Mobile is increasingly being deemed the platform of choice by consumers. Most smartphone owners admit that habitual usage is an integral part of their day and follow a routine of checking their mobile first thing in the morning and it is the last thing they do in the evening.

Our obsession with smartphones is on the rise with millennials and their cohorts spending more than double the amount of time on their mobile each day in comparison to the previous generations. With the population moving to a more agile way of being informed, businesses are progressively adapting mobile in their digital strategies. And since mobile devices are constantly evolving with new hardware and software being released every day, the digital community is left with an abundance of questions on how to approach each mobile project. Concerned are stressed right from the beginning tied to choosing the right technology that has a long shelf life and reaches all target audiences.

If you’re in this complex predicament from either the development or product owner side, keep reading for an overview of the top three paths to entering the mobile app market:

Native Mobile App: building for a native environment is the most powerful and the most expensive option. Developers code for a specific mobile platform, which tends to be either Java for Android or Swift for Apple’s iOS devices, since these two operators make up roughly 98% of the mobile marketplace.

Positives

  • Digital designers are given the reins to hone-in on user experience and craft unique journeys by tailoring user-interactions to the platform’s standards.
  • The code is made up of the core programming languages and hosted on the device itself and therefore may run faster and process data more efficiently.
  • If an app is developed for the app store it is intended for, it often gets approval faster and receives better support from the marketplace, enabling prospective users to find and download it easier.
  • Native applications can operate offline and access an exclusive API in the phones operating system to engage with the phone in more dynamic and intuitive ways.

Negatives

  • Developers will need to build two separate apps unless the product owner chooses to ignore almost half of the smartphone users, which requires additional time and budget.
  • Having two separate apps significantly increases the cost of long-term maintenance, support and software updates.
  • Approval for new features are often delayed on Android compared to iOS and therefore users across different platforms receive an inconsistent experience with the product.

Responsive Web App: On the other side of the spectrum for mobile development is the least powerful and most inexpensive option - the response web app. This is the best course of action for businesses to dip their toe in the mobile sphere or test an idea without a significant time of financial investment.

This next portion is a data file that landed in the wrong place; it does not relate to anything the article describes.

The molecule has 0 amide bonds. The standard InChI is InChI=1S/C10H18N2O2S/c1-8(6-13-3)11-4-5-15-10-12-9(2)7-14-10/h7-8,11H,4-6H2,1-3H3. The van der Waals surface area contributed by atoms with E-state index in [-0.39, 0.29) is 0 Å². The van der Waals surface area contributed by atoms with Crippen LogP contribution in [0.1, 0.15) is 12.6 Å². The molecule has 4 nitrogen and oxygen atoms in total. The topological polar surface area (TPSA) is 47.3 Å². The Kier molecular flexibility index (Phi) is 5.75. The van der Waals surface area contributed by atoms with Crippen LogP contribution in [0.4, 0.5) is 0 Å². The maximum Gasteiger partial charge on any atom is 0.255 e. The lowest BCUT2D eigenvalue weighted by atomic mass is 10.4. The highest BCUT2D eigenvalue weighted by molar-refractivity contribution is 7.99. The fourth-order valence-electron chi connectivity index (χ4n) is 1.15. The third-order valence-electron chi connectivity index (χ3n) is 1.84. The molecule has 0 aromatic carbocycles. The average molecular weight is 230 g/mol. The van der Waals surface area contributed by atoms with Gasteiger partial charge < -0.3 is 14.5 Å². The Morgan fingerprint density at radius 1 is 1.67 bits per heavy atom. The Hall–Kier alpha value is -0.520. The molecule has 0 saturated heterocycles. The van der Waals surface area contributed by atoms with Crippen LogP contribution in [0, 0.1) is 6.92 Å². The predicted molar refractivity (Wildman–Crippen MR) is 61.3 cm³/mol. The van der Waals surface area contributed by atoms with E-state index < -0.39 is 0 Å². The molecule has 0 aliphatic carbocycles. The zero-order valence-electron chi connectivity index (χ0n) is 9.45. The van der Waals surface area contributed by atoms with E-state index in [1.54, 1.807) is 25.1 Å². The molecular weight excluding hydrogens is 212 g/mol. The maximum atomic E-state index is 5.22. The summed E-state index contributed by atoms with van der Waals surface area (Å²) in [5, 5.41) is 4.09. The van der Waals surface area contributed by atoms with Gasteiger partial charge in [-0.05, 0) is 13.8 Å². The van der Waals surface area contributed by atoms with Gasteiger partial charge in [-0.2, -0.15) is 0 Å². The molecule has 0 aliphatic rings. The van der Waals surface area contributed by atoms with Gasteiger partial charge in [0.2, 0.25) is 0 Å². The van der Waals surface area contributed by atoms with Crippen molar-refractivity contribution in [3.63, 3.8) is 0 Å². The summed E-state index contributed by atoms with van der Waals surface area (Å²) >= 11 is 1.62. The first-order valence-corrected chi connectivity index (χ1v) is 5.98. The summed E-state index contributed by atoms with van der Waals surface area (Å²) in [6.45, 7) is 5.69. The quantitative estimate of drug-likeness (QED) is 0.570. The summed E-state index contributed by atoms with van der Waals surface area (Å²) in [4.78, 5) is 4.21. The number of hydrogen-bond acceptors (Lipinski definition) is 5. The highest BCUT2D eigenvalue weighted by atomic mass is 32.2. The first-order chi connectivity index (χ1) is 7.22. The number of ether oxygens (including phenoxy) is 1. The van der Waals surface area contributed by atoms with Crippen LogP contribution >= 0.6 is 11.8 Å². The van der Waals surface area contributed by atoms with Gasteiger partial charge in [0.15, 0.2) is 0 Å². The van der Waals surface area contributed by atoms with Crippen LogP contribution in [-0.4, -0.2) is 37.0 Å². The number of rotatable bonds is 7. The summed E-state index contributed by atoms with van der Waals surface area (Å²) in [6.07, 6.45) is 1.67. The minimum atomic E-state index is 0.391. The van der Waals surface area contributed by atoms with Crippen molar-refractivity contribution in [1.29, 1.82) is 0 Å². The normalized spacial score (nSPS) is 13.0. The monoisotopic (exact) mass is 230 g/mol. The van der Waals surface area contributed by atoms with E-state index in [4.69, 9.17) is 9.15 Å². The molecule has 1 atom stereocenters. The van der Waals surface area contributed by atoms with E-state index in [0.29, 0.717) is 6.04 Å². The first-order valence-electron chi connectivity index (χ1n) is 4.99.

Positives

  • The fastest way to get a product live in the marketplace. Web apps can be released at any time and do not require approval from app stores to be listed.
  • Web apps are much easier to maintain since they’re built with a common code base across all platforms that are consistent with responsive web design.
  • The developers can be more reactive to feedback and fix bugs quicker.

Negatives

  • Performance is likely to be much slower since all computation is done online rather than within the phone itself.
  • The app’s functionality is limited without the ability to access the camera or geolocation data, etc.
  • It can be difficult to discover web apps since they’re not systematically listed in any app store.
  • Users access the app across different web browsers making it troublesome to track usage and engagement patterns.

Hybrid App: Hybrid apps are written in one programming language which gets converted, through emergent industry tools, to function equally well across iOS and Android devices. The cross-platform app is known to be the middle grown between the native and web approach to mobile development.

Positives

  • Combines the affordability of a web application with the user-experience and processing power of a native app.
  • Has the ability to integrate with enterprise systems, manage data and operate without internet service at times.
  • Unified development is a big advantage towards providing all users with consistent touch points regardless of their access points.
  • A hybrid app is a practical option to get to market quickly and provides a sustainable model with a framework for trouble-free upgrades.

Negatives

  • The tools for cross-platform mobile development are fairly new and there is not much support for developers to troubleshoot unforeseen issues.
  • Developers need to pay extra attention to potential lagging issues since the code is being run through different operating systems.
  • The app functions smoothly on both Android and Apple devices with an uncomplicated user-journey. Since it’s exclusively for one platform, it may be slightly limited in interaction elements.